Andre Villas-Boas may have left but his project of creating a revolution at Chelsea will live on
Andre Villas-Boas slept at Chelsea’s training ground in Cobham, Surrey, last Saturday night following the away defeat to West Bromwich Albion.
It wasn’t unusual for him to do so, particularly the night after a loss. He was restless and distraught and did not want to expose his family to his feelings.
It became an all too regular occurrence to see Villas-Boas’s black BMW X4 in the club’s car park overnight as he wrestled with how to turn the club’s fortunes around — and then to see him working in his office before dawn.
Villas-Boas knew he was running out of time but although the decision to sack him was made within minutes of the match ending at the Hawthorns last weekend, Roman Abramovich agonised until the early hours of Sunday morning about whether he should give the young Portuguese, whom he admired and liked, one more game.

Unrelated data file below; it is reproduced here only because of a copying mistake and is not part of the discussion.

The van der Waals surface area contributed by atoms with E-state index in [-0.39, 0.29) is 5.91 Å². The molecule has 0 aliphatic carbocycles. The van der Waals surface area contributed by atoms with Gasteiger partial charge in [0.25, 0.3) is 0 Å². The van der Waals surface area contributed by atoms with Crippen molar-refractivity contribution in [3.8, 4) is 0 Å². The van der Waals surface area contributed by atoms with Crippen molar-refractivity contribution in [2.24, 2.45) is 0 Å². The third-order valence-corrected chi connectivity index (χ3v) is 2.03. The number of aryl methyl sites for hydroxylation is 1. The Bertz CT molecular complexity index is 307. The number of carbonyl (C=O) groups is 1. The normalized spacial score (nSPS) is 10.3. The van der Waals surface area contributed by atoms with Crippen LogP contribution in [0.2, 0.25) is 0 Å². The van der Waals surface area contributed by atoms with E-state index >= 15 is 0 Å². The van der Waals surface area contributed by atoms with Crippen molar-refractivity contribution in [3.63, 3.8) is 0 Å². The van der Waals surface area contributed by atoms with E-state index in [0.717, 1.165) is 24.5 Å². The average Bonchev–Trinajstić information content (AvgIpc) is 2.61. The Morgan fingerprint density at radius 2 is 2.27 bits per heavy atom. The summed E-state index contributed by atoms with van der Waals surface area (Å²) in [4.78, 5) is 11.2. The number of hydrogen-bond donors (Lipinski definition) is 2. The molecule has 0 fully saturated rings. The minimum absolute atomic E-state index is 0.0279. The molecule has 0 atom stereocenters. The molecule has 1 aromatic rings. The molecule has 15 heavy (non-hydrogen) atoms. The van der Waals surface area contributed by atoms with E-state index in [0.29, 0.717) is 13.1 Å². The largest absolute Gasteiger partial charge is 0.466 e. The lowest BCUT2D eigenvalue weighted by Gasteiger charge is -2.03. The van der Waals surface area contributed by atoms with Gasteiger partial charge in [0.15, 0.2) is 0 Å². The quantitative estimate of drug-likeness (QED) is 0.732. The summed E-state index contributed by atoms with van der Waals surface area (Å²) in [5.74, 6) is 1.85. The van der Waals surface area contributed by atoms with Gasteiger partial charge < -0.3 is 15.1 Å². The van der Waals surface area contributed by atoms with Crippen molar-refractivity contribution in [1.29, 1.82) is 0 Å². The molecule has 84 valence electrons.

Abramovich had been agonising for weeks, ever since he turned up unannounced at the training ground to observe the manager at work and gauge the mood in the camp. Chelsea went on to throw away a three-goal lead against Manchester United and lose miserably to Everton on Feb 11. Abramovich changed his mind that evening. He decided that maybe, as some in his so-called ‘golden circle’ had been arguing since the international break in early September, Villas-Boas could not carry on.